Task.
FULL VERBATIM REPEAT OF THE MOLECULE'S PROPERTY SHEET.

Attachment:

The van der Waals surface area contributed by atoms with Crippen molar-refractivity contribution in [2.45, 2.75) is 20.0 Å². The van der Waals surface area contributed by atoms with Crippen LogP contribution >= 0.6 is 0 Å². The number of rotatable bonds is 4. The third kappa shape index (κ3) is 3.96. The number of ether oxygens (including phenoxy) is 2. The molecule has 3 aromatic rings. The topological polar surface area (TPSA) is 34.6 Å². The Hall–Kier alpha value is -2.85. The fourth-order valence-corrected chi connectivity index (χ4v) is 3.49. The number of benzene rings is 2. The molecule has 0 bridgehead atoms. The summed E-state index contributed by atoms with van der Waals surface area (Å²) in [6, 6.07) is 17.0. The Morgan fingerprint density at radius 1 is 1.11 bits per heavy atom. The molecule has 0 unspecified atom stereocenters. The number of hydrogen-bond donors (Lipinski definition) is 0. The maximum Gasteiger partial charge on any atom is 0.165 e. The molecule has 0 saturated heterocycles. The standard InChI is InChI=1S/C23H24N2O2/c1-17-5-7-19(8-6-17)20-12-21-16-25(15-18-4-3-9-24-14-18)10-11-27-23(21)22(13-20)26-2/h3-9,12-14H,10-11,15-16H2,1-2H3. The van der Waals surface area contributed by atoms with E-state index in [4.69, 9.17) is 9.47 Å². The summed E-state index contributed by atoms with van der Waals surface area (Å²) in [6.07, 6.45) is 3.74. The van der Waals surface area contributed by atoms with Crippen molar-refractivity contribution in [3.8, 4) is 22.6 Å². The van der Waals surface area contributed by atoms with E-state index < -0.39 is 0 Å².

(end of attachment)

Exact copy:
The van der Waals surface area contributed by atoms with Crippen molar-refractivity contribution in [2.45, 2.75) is 20.0 Å². The van der Waals surface area contributed by atoms with Crippen LogP contribution >= 0.6 is 0 Å². The number of rotatable bonds is 4. The third kappa shape index (κ3) is 3.96. The number of ether oxygens (including phenoxy) is 2. The molecule has 3 aromatic rings. The topological polar surface area (TPSA) is 34.6 Å². The Hall–Kier alpha value is -2.85. The fourth-order valence-corrected chi connectivity index (χ4v) is 3.49. The number of benzene rings is 2. The molecule has 0 bridgehead atoms. The summed E-state index contributed by atoms with van der Waals surface area (Å²) in [6, 6.07) is 17.0. The Morgan fingerprint density at radius 1 is 1.11 bits per heavy atom. The molecule has 0 unspecified atom stereocenters. The number of hydrogen-bond donors (Lipinski definition) is 0. The maximum Gasteiger partial charge on any atom is 0.165 e. The molecule has 0 saturated heterocycles. The standard InChI is InChI=1S/C23H24N2O2/c1-17-5-7-19(8-6-17)20-12-21-16-25(15-18-4-3-9-24-14-18)10-11-27-23(21)22(13-20)26-2/h3-9,12-14H,10-11,15-16H2,1-2H3. The van der Waals surface area contributed by atoms with E-state index in [4.69, 9.17) is 9.47 Å². The summed E-state index contributed by atoms with van der Waals surface area (Å²) in [6.07, 6.45) is 3.74. The van der Waals surface area contributed by atoms with Crippen molar-refractivity contribution in [3.8, 4) is 22.6 Å². The van der Waals surface area contributed by atoms with E-state index < -0.39 is 0 Å².